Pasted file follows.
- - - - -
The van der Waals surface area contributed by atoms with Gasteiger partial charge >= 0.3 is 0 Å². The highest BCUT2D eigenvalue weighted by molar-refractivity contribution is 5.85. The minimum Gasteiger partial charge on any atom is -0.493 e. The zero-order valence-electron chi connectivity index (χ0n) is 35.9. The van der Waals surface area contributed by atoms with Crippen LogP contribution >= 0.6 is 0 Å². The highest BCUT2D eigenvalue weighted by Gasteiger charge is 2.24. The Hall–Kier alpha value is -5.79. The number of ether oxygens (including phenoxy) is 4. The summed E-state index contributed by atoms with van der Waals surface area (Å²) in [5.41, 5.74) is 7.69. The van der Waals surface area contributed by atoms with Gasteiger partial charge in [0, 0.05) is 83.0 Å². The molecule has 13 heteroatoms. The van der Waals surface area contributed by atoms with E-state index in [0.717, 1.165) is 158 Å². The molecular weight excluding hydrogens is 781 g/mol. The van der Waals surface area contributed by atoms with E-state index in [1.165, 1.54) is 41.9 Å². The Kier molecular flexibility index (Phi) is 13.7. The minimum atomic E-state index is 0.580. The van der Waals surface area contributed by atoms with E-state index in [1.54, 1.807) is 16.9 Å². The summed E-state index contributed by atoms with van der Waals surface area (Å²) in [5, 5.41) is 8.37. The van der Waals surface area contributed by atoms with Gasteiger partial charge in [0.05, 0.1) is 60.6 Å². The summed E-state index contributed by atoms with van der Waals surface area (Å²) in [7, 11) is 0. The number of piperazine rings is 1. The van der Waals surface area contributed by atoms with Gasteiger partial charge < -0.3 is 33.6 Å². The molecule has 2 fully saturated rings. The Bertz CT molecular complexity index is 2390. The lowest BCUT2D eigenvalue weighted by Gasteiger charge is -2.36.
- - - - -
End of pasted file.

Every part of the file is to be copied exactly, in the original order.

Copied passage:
The van der Waals surface area contributed by atoms with Gasteiger partial charge >= 0.3 is 0 Å². The highest BCUT2D eigenvalue weighted by molar-refractivity contribution is 5.85. The minimum Gasteiger partial charge on any atom is -0.493 e. The zero-order valence-electron chi connectivity index (χ0n) is 35.9. The van der Waals surface area contributed by atoms with Crippen LogP contribution >= 0.6 is 0 Å². The highest BCUT2D eigenvalue weighted by Gasteiger charge is 2.24. The Hall–Kier alpha value is -5.79. The number of ether oxygens (including phenoxy) is 4. The summed E-state index contributed by atoms with van der Waals surface area (Å²) in [5.41, 5.74) is 7.69. The van der Waals surface area contributed by atoms with Gasteiger partial charge in [0, 0.05) is 83.0 Å². The molecule has 13 heteroatoms. The van der Waals surface area contributed by atoms with E-state index in [0.717, 1.165) is 158 Å². The molecular weight excluding hydrogens is 781 g/mol. The van der Waals surface area contributed by atoms with E-state index in [1.165, 1.54) is 41.9 Å². The Kier molecular flexibility index (Phi) is 13.7. The minimum atomic E-state index is 0.580. The van der Waals surface area contributed by atoms with E-state index in [1.54, 1.807) is 16.9 Å². The summed E-state index contributed by atoms with van der Waals surface area (Å²) in [5, 5.41) is 8.37. The van der Waals surface area contributed by atoms with Gasteiger partial charge in [0.05, 0.1) is 60.6 Å². The summed E-state index contributed by atoms with van der Waals surface area (Å²) in [7, 11) is 0. The number of piperazine rings is 1. The van der Waals surface area contributed by atoms with Gasteiger partial charge < -0.3 is 33.6 Å². The molecule has 2 fully saturated rings. The Bertz CT molecular complexity index is 2390. The lowest BCUT2D eigenvalue weighted by Gasteiger charge is -2.36.